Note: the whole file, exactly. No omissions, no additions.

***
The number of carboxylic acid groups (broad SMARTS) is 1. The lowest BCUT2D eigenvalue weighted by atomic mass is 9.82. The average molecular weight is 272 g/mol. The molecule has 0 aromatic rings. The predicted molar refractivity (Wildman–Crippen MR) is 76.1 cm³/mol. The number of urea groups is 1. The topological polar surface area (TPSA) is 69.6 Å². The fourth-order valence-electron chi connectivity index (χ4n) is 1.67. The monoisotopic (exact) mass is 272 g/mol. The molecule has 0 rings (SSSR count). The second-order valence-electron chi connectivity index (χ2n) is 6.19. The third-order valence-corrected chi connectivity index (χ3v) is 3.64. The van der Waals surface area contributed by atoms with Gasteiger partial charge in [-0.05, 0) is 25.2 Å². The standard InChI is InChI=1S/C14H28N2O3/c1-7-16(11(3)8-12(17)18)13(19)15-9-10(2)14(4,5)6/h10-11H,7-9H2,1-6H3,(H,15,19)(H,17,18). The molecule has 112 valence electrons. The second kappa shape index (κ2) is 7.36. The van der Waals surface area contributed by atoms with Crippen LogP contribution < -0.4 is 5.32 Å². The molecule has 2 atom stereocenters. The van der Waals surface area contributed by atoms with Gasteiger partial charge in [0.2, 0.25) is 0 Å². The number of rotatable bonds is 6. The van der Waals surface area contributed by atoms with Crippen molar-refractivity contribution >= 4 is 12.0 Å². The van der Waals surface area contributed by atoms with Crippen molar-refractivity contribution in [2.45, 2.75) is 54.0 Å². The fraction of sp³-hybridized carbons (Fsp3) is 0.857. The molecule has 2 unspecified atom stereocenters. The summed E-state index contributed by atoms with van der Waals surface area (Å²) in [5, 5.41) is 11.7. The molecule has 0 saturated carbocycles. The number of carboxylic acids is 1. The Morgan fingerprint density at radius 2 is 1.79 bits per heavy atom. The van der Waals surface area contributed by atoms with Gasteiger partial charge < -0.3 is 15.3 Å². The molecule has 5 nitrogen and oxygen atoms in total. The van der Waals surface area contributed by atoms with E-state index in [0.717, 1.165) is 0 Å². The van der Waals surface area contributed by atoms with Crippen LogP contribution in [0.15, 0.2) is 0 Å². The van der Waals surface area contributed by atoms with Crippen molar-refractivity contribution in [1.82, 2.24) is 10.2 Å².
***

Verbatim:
The number of carboxylic acid groups (broad SMARTS) is 1. The lowest BCUT2D eigenvalue weighted by atomic mass is 9.82. The average molecular weight is 272 g/mol. The molecule has 0 aromatic rings. The predicted molar refractivity (Wildman–Crippen MR) is 76.1 cm³/mol. The number of urea groups is 1. The topological polar surface area (TPSA) is 69.6 Å². The fourth-order valence-electron chi connectivity index (χ4n) is 1.67. The monoisotopic (exact) mass is 272 g/mol. The molecule has 0 rings (SSSR count). The second-order valence-electron chi connectivity index (χ2n) is 6.19. The third-order valence-corrected chi connectivity index (χ3v) is 3.64. The van der Waals surface area contributed by atoms with Gasteiger partial charge in [-0.05, 0) is 25.2 Å². The standard InChI is InChI=1S/C14H28N2O3/c1-7-16(11(3)8-12(17)18)13(19)15-9-10(2)14(4,5)6/h10-11H,7-9H2,1-6H3,(H,15,19)(H,17,18). The molecule has 112 valence electrons. The second kappa shape index (κ2) is 7.36. The van der Waals surface area contributed by atoms with Crippen LogP contribution < -0.4 is 5.32 Å². The molecule has 2 atom stereocenters. The van der Waals surface area contributed by atoms with Gasteiger partial charge in [0.2, 0.25) is 0 Å². The number of rotatable bonds is 6. The van der Waals surface area contributed by atoms with Crippen molar-refractivity contribution >= 4 is 12.0 Å². The van der Waals surface area contributed by atoms with Crippen molar-refractivity contribution in [2.45, 2.75) is 54.0 Å². The fraction of sp³-hybridized carbons (Fsp3) is 0.857. The molecule has 2 unspecified atom stereocenters. The summed E-state index contributed by atoms with van der Waals surface area (Å²) in [5, 5.41) is 11.7. The molecule has 0 saturated carbocycles. The number of carboxylic acids is 1. The Morgan fingerprint density at radius 2 is 1.79 bits per heavy atom. The van der Waals surface area contributed by atoms with Gasteiger partial charge < -0.3 is 15.3 Å². The molecule has 5 nitrogen and oxygen atoms in total. The van der Waals surface area contributed by atoms with E-state index in [0.717, 1.165) is 0 Å². The van der Waals surface area contributed by atoms with Crippen LogP contribution in [0.15, 0.2) is 0 Å². The van der Waals surface area contributed by atoms with Crippen molar-refractivity contribution in [1.82, 2.24) is 10.2 Å².